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Author Topic: Talbot Express (Autohome) Calypso power socket  (Read 15278 times)

Geoff_T

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Re: Talbot Express (Autohome) Camelot power socket
« Reply #30 on: January 19, 2012, 12:58:02 PM »
Hi

My comments re two stroke anything were based on personal experience. At the very dawn of my motocycling days I owned most of the models of BSA Bantam... most had a semi-circular speedometer that went up to 55mph and you would not reach that on the 125cc unless down a vertical descent. Even the 175 with the 80mph speedo had trouble reaching 60mph. I believe the 125 motor struggled to reach 4bhp.
Years later I bought a Suzuki F50 as a runabout. It had a reed valve engine with the carb next to the reed valve and pushed out a commendable 4.5bhp (90bhp/litre). The performance was also surprisingly sprite for a 50cc.
Years later still I bought an MZ ETZ250 that produced 21bhp and enormous torque... I could give a Honda 250 4 stroke a demo of faster acceleration. That ended my motorcycle era but showed how the technology had advanced.
Then, as I had owned Commer motorhomes I was interested in the fate of Commer/Dodge/Talbot and discovered the opposed piston TS3/4 engines that I recall, years earlier, trucks and fire engines fitted with the TS3 and their distinctive exhaust bark. I still feel that two stroke technology is a way forward, especially with fewer components and one firing stroke per revolution per cylinder.

 :)

Geoff and Sally

Lou Schneider

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Re: Talbot Express (Autohome) Calypso power socket
« Reply #31 on: January 19, 2012, 01:26:14 PM »
Firing once per revolution, two stroke engines have twice as many power strokes as an equivalent 4 stroke engine, thus they have effectively double the usable displacement in the same package and should produce twice as much horsepower and torque per CC.

The classic 2 stroke problems have been emissions and long life.  If the engine is a pressurized crankcase design where the bottom side of the piston pressurizes the next charge in the crankcase, you have to mix oil with the fuel because it's doing double duty as both fuel and lubricating oil - and doing neither very well.  The lubricating qualities are diluted by the fuel, while the oil burning in the cylinder greatly increases the engine's emissions.

You can get around the fuel and oil mixture problems by using an external charger to pressurize the charge instead of sending the fuel-air mixture into the crankcase, but this still leaves the problem of fuel blowing straight through the cylinder and out the exhaust port as the engine tries to charge and exhaust the cylinder at the same time.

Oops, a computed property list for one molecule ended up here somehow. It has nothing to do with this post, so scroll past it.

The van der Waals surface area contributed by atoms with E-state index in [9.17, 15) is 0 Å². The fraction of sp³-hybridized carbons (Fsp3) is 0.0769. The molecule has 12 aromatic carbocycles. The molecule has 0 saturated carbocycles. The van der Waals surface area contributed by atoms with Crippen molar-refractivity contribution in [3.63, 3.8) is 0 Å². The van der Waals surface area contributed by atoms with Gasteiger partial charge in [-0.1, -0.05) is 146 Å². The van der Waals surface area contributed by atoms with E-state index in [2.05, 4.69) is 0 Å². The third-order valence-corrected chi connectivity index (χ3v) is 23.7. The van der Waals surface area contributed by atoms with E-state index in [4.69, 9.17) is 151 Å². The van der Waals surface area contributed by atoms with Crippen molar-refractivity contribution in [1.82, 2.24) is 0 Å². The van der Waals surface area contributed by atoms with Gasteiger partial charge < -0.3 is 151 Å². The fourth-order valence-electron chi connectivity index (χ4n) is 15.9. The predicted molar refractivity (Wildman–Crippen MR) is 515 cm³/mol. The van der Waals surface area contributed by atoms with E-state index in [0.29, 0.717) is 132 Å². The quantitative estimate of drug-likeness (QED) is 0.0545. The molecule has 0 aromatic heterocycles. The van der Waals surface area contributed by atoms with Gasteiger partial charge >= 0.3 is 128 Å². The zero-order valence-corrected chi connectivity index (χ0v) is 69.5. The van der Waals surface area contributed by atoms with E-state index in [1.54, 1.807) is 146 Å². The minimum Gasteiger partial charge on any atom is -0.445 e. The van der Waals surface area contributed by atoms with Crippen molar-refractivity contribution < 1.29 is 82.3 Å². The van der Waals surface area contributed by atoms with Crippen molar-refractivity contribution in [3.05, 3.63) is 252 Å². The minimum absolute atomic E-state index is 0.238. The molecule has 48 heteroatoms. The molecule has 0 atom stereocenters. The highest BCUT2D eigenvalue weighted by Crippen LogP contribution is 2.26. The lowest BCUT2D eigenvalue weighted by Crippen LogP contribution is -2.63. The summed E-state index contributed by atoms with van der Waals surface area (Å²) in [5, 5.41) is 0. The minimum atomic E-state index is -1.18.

Unburned fuel in the exhaust contributes nothing to the engine's output, lowering it's efficiency (mpg) while also increasing the unburned hydrocarbons (smog) in the exhaust.

By contrast, 4 cycle engines have their input and exhaust cycles separated by the power stroke where the raw fuel is consumed.
« Last Edit: January 19, 2012, 01:44:12 PM by Lou Schneider »

Geoff_T

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Re: Talbot Express (Autohome) Calypso power socket
« Reply #32 on: January 19, 2012, 01:43:35 PM »
Hi

Both the Suzuki and the MZ used a separate oil tank and no oil/petrol mixture like the earlier Bantams. The TS3/4 opposed piston didn't use the crank case as part of the combustion path... here's a link to the operation... http://www.oldengine.org/members/diesel/Rootes-ListerTS3/TS3.htm

My father used to work for De Havilland engines at Leavesden, it was also close to my school... we certainly could hear the Fairey Rotodyne when it landed there and, at the same time, Dr Joe Erhlich (sp?) had a 125cc two stroke motorcycle tearing up and down the main runway as he experimented with producing more bhp from the two stroke engine. I believe he used reed valves like the Suzuki.

Memories...

Geoff and Sally

Lou Schneider

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Re: Talbot Express (Autohome) Calypso power socket
« Reply #33 on: January 19, 2012, 01:49:43 PM »
Right - using an external blower eliminates the fuel contamination of the oil and vice-versa. But you still have the emissions problem of unburned hydrocarbons in the exhaust caused by raw fuel blown out the exhaust port while the intake and exhaust ports are open simultaneously - see figure 5 in your link to see this.

When you need less than a few parts per million of unburned HC in the exhaust, it doesn't take much cross contamination to exceed this.  California's current HC limits are 250 PPM at idle, 200 PPM at speed.
« Last Edit: January 19, 2012, 01:58:48 PM by Lou Schneider »

Geoff_T

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Re: Talbot Express (Autohome) Calypso power socket
« Reply #34 on: January 19, 2012, 02:51:50 PM »
Hi

I just hope sufficient brain cells are applied to the issue... I believe the rewards would justify it.  Four stroke engines now have things like variable valve timing and other enhancements unheard of years before. When SAAB used to race their three cylinder two stroke cars (yes, the were poluters) they won races because they were unburstable and the cars were driven with the accelerator permananently on the floor.

There has to be a future there for the simpler engine, adapted to meet current specs.

Geoff and Sally


Lou Schneider

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Re: Talbot Express (Autohome) Calypso power socket
« Reply #35 on: January 19, 2012, 03:48:06 PM »
I could see something like a fuel injected 2 stroke eliminating the blow-by problem.  Blow the cylinder clear with fresh air then inject fuel after the ports close and the piston is compressing the mixture.  Or even at the top of the compression stroke, like a diesel.

 

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